To be honest, I do not remember the moment of giving the speech, I was so nervous. I believe I did ok in delivering my speech, considering I had recklessly decided not read out my speech but speak off the cuff. I did tangle myself in my own sentence a few times and I need to work on my ‘ahms’ and my wan/-to-get-it-over-with monotone. But, no Mr Bean moments happened so I left the podium relieved, only feeling a tiny bit of cold sweat evaporating. I was disappointed I did not get any questions as I had been crafting imaginary answers for all questions the previous speakers got. But I could also understand that the first speakers would be asked more questions as then the topic was fresher and councillors were perhaps not yet thinking of going home as much.
Unfortunately, I did not get to hear all the speakers after me as I had to go home and put my daughter to bed. As much as I like to think I am speaking for her if you asked her now she would surely say she would rather I was at home drawing birds with crayons and reading about crocodiles making friends.
The speakers before me were very interesting to me and very varied, two expert and charismatic lawyers, Dustin Klaudt and Stepan Wood, eloquently giving us the details on the merits of this motion and the potential lawsuits.
A moving speech from Luca Pan, speaking for the generation of people now in their teens who have the most reason to be scared by climate change, being old enough to realise what is happening and young enough to have many years of climate chaos and uncertain future and even survival to look forward to. He spoke about accountability in general terms and reminded us that while most normal people have to face consequences for antisocial behaviour, powerful companies, in this case oil giants, are given a pass when really they have done incalculable damage to our future. He was asked what in my opinion was a pretty absurd question. He had compared a student writing on his desk and facing consequences with oil companies who pollute and emit without facing any. Councillor Kirby – Yung asked if one should in this metaphor sue the student or the manufacturer of the crayon. She said that we all use fossil fuel products in our lives. He had a great retort; he said, do you then think we should sue the earth for having fossil fuels? I would have also added that this tired old argument that climate change is all our fault for using petroleum is so absurd considering people use the options they have available and we are seeking to hold accountable some of the people that have been working very hard to make sure we have no other options.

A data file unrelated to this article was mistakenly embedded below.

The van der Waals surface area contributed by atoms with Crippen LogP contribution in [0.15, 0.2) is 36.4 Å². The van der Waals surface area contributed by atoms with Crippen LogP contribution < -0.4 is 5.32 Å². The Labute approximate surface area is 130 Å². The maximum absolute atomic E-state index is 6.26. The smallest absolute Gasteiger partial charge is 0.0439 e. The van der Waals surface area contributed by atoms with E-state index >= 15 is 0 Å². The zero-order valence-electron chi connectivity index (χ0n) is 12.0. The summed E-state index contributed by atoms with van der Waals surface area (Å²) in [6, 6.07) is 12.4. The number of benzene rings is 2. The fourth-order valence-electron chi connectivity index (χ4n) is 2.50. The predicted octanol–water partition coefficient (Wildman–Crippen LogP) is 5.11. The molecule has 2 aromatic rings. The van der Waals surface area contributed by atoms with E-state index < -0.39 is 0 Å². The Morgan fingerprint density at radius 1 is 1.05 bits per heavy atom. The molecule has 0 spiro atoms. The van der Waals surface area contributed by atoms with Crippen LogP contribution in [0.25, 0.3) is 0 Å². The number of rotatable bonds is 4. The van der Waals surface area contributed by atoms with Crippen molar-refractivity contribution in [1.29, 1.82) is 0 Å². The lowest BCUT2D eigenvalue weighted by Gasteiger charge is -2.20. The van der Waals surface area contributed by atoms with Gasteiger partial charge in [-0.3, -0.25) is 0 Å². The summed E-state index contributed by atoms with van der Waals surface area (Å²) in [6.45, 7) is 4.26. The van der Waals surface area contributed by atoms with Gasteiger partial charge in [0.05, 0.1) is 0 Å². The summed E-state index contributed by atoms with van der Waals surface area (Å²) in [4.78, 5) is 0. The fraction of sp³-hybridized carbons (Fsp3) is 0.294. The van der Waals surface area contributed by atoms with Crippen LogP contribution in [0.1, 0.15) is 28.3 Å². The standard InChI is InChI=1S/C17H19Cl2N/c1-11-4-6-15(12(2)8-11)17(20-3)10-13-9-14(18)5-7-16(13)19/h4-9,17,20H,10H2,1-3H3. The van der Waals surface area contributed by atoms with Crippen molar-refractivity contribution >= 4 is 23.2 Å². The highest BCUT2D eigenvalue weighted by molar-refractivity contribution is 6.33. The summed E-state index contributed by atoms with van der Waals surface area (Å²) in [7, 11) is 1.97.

Yvon Raoul also spoke – a charming humorous man – giving the perspective of a teacher and a grandparent and also supporting the motion. Anna Barford and Claudia gave their perspectives as longtime activists and informed citizens.
Sophie Birks gave a rallying speech where she touched on how Canada’s fossil fuels (and all fossil fuels really) fuel wars where millions are killed and millions suffer. She was asked a question about the KM pipeline being a conduit to sell more oil to China instead of the US (therefore in theory not fueling as much war I suppose) and she had a wonderful answer, schooling us on how China is making strides towards converting to renewable energies more quickly than any other country and may very soon rightly turn up their noses at Canada’s dirty outdated bitumen.
We also heard from fellow GP volunteer and friend Ekaterina Potapova, who spoke about how climate change affects her home country and her adopted city of Vancouver and about how she believes we need to act on this urgent matter and how she has been shocked to learn for how long Fossil Fuel companies have known about climate change and how intentionally they have deceived us and made the problem worse.
After hearing these speakers and speaking myself, I biked home to relieve my partner who had a party to attend and after spending some time with a little reluctant sleeper I watched the end of the debate and the happy conclusion on live stream. The motion passed! This makes me happy and hopeful. I hope future developments will allay my remaining scepticism and turn this from a so far symbolic act into a real tool for our city to protect somewhat from the consequences of climate change and to change the narrative around oil corporation’s infuriating impunity.
Sofia Engelbrecht is a Vancouver-based activist, mom and organizer with the Greenpeace Vancouver volunteer local group.